For years, Edward Seebach was the unsung postscript to the Huble story.
As one half of Seebach and Huble General Merchants, the Ontario-born pioneer had a direct hand in shaping the community.
But where the activities of Albert Huble - namesake of the Huble Historic Site - were well documented, Seebach's memory fell through the cracks.
But this year, the staff at the Huble Homestead is working to rectify that oversight and are giving Seebach full recognition.
On Saturday afternoon, members of the Huble Homestead/Giscome Portage Heritage Society and descendants of Albert Huble and Edward Seebach gathered at the Memorial Cemetery to dedicate a brand new memorial to Seebach.
Buried in section G, plot 9 of the cemetery since his death in 1932, the grave has gone unmarked for reasons unknown, explained society operations manager Krystal Leason.
"We've always wanted to do more for Ed. It's always the same problem with a small organization. You need the time and the money to really look for it and get it down," she said.
But with some extra money last year that could be put towards doing extra research and a collaboration with Assman's Funeral Home to purchase and install a headstone, everything has come together just in time.
The historic site is marking the opening of the 2012 season on May 20 and 21 with Seebach Days. The two days will celebrate the pioneer's life and contribution and will feature the unveiling of a new exhibit - Seebach's Cabin - on his original plot of land that currently houses the blacksmith shop.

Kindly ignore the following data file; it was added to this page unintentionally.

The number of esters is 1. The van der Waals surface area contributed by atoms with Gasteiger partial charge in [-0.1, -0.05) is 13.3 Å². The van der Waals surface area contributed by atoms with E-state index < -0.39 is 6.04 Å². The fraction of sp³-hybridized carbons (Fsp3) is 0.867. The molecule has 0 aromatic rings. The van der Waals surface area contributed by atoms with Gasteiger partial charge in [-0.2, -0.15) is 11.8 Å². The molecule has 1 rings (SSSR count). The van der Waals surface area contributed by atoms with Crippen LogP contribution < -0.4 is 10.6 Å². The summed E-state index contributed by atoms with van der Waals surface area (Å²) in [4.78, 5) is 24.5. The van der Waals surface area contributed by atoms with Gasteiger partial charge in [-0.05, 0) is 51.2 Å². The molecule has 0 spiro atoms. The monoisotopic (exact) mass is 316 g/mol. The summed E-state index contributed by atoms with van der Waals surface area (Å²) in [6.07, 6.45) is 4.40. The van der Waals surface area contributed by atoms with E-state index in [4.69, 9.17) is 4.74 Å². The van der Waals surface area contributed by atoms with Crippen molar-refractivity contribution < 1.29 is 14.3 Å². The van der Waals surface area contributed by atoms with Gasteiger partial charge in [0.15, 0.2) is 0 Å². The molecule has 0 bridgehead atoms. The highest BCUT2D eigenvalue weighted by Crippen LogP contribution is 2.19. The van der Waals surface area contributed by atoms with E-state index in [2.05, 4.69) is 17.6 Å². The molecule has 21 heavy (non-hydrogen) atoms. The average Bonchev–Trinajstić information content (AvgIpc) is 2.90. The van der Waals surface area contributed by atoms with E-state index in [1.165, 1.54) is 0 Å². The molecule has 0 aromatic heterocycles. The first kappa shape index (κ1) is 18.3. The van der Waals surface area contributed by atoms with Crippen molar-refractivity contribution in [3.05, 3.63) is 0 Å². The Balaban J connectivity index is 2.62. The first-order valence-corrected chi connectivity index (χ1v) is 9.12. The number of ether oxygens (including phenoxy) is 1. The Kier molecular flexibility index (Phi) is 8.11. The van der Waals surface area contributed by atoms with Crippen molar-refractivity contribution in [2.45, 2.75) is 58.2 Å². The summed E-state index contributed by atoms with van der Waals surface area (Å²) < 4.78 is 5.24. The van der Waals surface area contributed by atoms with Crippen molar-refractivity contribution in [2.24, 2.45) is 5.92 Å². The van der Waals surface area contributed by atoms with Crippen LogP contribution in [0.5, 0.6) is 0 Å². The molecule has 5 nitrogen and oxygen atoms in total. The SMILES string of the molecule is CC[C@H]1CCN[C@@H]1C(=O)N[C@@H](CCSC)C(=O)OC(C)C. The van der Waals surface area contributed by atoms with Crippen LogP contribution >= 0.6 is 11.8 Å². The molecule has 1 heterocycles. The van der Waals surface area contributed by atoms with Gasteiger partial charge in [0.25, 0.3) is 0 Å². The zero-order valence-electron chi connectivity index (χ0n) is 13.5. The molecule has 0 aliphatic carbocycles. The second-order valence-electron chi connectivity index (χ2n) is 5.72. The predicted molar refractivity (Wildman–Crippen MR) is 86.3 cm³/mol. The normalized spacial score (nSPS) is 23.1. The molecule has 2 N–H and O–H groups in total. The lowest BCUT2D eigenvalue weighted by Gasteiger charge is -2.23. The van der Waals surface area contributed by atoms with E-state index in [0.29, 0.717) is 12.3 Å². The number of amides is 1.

"He seems like an interesting person, so if you read the diaries or you listen to the oral histories he seems like a really tough guy... I like to think he was the kind of man who wouldn't want us to fuss over this, but I hope he's pleased. I think the stone turned out beautifully," Leason said.
Born in 1880, Seebach made his way west from Ontario and by 1904 had entered into a partnership with Huble. They established themselves north of Fort George at Giscome Portage and built their business to include trapping, trading, freighting and merchandising. Huble married and had a large family, but Seebach remained a bachelor, which contributed to the lack of information about his legacy.
On the opening day, Ron Soeder will come up from 108 Mile Ranch to cut the ribbon on the new exhibit. Soeder is Seebach's second cousin, twice removed.
He said he knew a little bit about Seebach's story and had visited Huble Homestead about three years ago when he exchanged information with Leason. He said he was surprised she held onto it and got in contact with him this spring about the new exhibit.
"It's one thing to be honoured at the time or five years afterwards when people that directly knew him thought they should do something, but those were tough times, that was the Depression, people weren't doing that. Now, 80 years later, for people to think enough about him to come out here and put a stone up and now to recreate to his house... that's an incredible story," Soeder said.
He was touched by the warmth of the historic society who wanted to rectify the Seebach oversight.
"Obviously its something that's concerned them and they wanted to make it right," he said.
Seebach's Cabin will be unveiled Sunday, May 20 at noon at the Huble Homestead.